This amazing result derives from the fact that some of the information in k-space is redundant. Provided no phase errors occur during data collection, k-space possesses a peculiar mirrored property known as conjugate (or Hermitian) symmetry.
Conjugate symmetry applies to pairs of points (like P and Q) that are located diagonally from each other across the origin of k-space. If the data at P is the complex number [a+bi], the data at Q is immediately known to be P's complex conjugate, [a−bi].
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A current popular method used for partial Fourier estimation is known as homodyne reconstruction. This technique involves sequential application of a two filters to the acquired k-space data. The first (a high-pass filter) doubles the amplitude of this data and then discards the imaginary part of the image after the Fourier transform. The second (low-pass) Homodyne filter creates a "correction image" from a small set of data acquired symmetrically around the center of k-space. The phase of this "correction image" is subtracted from the phase of the first (high-pass) filtered image image before discarding the imaginary part of the image.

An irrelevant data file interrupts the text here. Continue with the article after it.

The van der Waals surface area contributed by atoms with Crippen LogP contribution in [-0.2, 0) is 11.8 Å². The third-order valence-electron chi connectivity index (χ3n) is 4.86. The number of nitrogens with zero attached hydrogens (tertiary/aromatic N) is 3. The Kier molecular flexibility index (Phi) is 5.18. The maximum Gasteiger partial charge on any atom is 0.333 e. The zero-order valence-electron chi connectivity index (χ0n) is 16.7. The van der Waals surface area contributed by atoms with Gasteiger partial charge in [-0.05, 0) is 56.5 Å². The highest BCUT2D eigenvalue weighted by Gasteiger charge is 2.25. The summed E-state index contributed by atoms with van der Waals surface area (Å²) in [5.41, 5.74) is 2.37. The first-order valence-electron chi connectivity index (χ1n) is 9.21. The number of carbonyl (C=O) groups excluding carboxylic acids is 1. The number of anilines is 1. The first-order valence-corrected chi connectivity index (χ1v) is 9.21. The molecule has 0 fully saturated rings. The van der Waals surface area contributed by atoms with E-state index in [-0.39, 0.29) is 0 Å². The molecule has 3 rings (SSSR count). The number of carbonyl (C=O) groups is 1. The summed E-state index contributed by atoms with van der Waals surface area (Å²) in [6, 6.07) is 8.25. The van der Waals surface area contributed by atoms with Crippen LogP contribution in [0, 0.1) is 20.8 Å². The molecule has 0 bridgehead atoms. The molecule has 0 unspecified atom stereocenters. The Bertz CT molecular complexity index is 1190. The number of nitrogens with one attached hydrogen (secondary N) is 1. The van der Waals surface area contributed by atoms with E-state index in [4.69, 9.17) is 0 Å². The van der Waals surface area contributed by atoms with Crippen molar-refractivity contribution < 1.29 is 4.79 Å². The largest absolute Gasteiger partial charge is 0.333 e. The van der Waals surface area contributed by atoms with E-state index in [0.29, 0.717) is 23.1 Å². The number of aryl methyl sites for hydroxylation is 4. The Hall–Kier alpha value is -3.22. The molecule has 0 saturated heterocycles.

In echo-planar imaging (EPI) echoes acquired late after the RF-excitation pulse will have different phase than those occurring early. This is a source of additional phase errors and makes phase estimation more difficult. For EPI often 6/8 to 7/8 of k-space must be sampled in partial Fourier techniques to accurately estimate the remaining portion.
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MacFall JR, Pelc NJ, Vavrek RM. Correction of spatially dependent phase shifts for partial Fourier imaging. Magn Reson Imaging 1988; 6:143-145.
McGibney G, Smith MR, Nichols ST, Crawley A. Quantitative evaluation of several partial Fourier reconstruction algorithms used in MRI. Magn Reson Med 1993;30:51-59
Williams LR. Symmetry. Lecture Notes for Computer Science 530, University of New Mexico, 2011. Available at http://www.cs.unm.edu/~williams/cs530/symmetry.pdf
How does phase-conjugate symmetry work? Why is it used?
What is read conjugate symmetry (fractional echo) imaging? Why would one only want to sample part of an echo?